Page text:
To compete and thrive in the 21st century, democracies, and the United States in particular, must develop new national security and economic strategies that address the geopolitics of information. In the 20th century, market capitalist democracies geared infrastructure, energy, trade, and even social policy to protect and advance that era’s key source of power—manufacturing. In this century, democracies must better account for information geopolitics across all dimensions of domestic policy and national strategy.
The purpose of this paper is to analyze how China’s new power is reaching Europe, the challenges that it poses, and the European responses to this new reality. This process has to be examined in the context of the current strategic competition between China and the U.S. and its reflection on the transatlantic relationship.
The Diplomacy and International Politics Program examines the future of diplomacy and conflict prevention, and also supports research and teaching on global political relations through initiatives on the Middle East, the Gulf, and South Asia.
In this installment of “Inside the Middle East: Q&A,” Dr. Abbas Al-Mejren, Kuwait Foundation Visiting Scholar at the Middle East Initiative and Professor of Economics at Kuwait University, discusses economic development plans in Kuwait and Gulf Cooperation Council countries, including poverty alleviation and rationalizing subsidies.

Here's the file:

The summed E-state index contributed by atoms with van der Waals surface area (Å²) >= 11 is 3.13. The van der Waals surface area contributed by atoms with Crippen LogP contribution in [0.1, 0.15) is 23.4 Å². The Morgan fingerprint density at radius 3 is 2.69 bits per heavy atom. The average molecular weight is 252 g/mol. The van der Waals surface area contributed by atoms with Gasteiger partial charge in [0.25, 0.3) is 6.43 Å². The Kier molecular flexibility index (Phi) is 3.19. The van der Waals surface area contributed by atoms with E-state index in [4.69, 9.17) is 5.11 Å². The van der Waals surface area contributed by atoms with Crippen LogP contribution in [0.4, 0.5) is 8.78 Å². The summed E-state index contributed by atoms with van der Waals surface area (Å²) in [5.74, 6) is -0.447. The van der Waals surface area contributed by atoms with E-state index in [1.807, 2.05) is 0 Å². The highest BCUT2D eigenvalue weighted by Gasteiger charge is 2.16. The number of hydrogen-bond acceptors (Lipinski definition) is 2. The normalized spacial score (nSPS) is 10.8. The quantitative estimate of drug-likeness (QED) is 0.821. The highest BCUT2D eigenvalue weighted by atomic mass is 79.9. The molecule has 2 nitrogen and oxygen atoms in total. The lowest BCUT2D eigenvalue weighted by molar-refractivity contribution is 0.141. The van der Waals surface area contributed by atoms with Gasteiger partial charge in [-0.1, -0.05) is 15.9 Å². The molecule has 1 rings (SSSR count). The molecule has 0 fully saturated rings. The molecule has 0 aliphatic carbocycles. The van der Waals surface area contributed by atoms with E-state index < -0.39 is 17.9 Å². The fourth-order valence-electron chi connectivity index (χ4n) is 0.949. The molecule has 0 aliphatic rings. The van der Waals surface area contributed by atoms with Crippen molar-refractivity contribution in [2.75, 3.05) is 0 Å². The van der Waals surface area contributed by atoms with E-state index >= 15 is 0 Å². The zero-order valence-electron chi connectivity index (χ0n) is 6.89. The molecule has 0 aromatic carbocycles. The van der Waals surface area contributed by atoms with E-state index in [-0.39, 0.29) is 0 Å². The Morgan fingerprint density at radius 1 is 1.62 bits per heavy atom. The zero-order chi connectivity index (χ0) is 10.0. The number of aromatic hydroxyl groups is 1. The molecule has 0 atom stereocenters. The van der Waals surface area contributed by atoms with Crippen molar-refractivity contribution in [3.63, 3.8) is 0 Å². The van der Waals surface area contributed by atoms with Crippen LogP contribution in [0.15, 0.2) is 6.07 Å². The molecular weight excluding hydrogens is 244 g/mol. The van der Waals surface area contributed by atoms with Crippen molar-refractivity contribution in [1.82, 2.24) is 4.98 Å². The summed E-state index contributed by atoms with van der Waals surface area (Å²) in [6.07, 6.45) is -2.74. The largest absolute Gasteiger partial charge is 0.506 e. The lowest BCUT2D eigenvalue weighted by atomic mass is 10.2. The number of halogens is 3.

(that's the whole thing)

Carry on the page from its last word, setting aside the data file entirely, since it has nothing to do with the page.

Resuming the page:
In this installment of “Inside the Middle East: Q&A,” Ambassador Robert Ford, former United States Ambassador to Syria from 2011 to 2014 and Algeria from 2006 to 2008, discusses his experiences with the State Department in Iraq and Syria, US strategy in the Syrian Civil War, and Syria's future.
In this installment of “Inside the Middle East: Q&A,” Marwan Muasher, Vice President of Studies at the Carnegie Endowment for International Peace and former Jordanian Ambassador to the United States, discusses pluralism and democracy in the Middle East and his long term vision for political, economic, and cultural transformation in the Arab World.
With over 62 percent of the world’s Muslim population under the age of 30, it is critical for the US to work closely with Muslim youth abroad, Farah Pandith, U.S. Special Representative to Muslim Communities, said in an interview at the Harvard Kennedy School last November.
The world “hungers” for American engagement and leadership, U.S. Deputy Secretary of State James Steinberg said in the first Future of Diplomacy Project interview, a series aimed at gaining insights on international affairs from prominent policy makers.
Nicholas D. Kristof, New York Times columnist and co-author of Half The Sky: Turning Oppression Into Opportunity For Women Worldwide, discusses integration of women as part of a solution to global problems at a seminar hosted by the Belfer Center’s Future of Diplomacy Project.
For US Deputy Secretary of State James B. Steinberg, the Arctic is a strategic hot spot that usefully illustrates the challenges and opportunities facing the Obama Administration as it recalibrates US foreign policy.